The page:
Asagi Varieties & How to Identify Them

Asagi Varieties & How to Identify Them

The reticulated patterning on Asagi koi distinguishes them from other koi varieties. It resembles a lighter-colored net lying overtop the scales, and it's present in all Asagi koi. Despite the fact that the color of Asagi fish varies depending on the kind, their distinctive design is created by having colored scales that are outlined in white.

The body is divided into a series of vertical bands, starting at the base of the head and working toward the tail. The outer edge of this pattern is white or light blue with red/orange markings (known as Hi) along with their bodies. The color of their back pattern is usually similar to that of their body. Many have a Hi on their stomach. All Asagi should have more minimal reticulation. This isn't an exhaustive list; it's just a sample of the more popular or sought-after strains.

  • Konjo Asagi Koi- Konjo Asagi is one of two primary Asagi varieties. These beautiful varieties have dark blue or nearly black scales on their back that lighten to a steel blue coloration on their sides. Among all Asagi koi tattoos, the Konjo Asagi koi tattoo designs are the most popular.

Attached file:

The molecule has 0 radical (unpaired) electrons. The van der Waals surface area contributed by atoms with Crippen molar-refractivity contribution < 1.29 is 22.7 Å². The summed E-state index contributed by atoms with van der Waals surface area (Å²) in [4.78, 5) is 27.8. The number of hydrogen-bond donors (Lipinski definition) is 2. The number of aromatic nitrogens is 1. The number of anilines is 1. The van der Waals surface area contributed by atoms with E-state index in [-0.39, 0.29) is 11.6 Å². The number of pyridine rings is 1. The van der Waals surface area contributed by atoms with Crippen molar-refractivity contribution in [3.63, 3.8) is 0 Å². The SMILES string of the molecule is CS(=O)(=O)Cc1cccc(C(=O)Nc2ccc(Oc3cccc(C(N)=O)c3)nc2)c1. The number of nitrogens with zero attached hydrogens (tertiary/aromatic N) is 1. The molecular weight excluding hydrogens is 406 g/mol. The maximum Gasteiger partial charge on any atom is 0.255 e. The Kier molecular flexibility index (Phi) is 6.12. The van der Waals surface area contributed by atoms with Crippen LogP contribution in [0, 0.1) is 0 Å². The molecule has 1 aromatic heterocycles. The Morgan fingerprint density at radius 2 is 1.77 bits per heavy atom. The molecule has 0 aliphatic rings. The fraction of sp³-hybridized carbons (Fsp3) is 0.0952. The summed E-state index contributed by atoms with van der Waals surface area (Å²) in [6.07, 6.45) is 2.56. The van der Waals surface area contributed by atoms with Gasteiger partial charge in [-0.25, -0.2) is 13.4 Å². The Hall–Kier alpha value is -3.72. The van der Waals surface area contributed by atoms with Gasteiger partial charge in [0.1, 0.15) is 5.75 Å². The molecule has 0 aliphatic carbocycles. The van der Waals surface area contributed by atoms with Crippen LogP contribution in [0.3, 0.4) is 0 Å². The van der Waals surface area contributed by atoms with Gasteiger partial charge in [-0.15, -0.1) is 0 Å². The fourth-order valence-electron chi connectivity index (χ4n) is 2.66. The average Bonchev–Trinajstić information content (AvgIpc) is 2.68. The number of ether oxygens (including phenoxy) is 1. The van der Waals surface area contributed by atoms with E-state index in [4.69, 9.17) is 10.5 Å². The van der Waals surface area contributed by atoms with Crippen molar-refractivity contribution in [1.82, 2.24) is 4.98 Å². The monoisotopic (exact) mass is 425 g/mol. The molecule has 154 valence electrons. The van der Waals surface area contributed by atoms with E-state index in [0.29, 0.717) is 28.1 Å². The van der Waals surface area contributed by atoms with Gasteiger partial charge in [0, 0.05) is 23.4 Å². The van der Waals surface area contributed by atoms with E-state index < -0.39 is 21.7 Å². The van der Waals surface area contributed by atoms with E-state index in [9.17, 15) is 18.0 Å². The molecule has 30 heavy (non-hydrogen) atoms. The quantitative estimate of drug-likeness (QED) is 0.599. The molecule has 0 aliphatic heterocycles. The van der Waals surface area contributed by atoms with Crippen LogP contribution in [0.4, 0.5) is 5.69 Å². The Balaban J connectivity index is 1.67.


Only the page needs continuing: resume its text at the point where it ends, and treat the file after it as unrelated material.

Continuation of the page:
• Narumi Asagi Koi- The second major variety of the Narumi line, with light to medium-blue scales. The remaining Asagi subvarieties are derived from and related to Konjo and Narumi.

  • Hi Asagi Koi-The Hi are a subset of Asagi that have more red or orange than usual. The Hi extends upward from the abdomen past the lateral line and is external to the head, fins, and tail. Some Hi Asagi may be entirely crimson in color. 

  • Gin Rin Asagi Koi- the Gin Rin Asagi is a silver-metallic-scaled Asagi. Their scales are typical of the Konjo coloring, with silver-white reticulation. Any of the other listed Asagis maybe Gin Rin.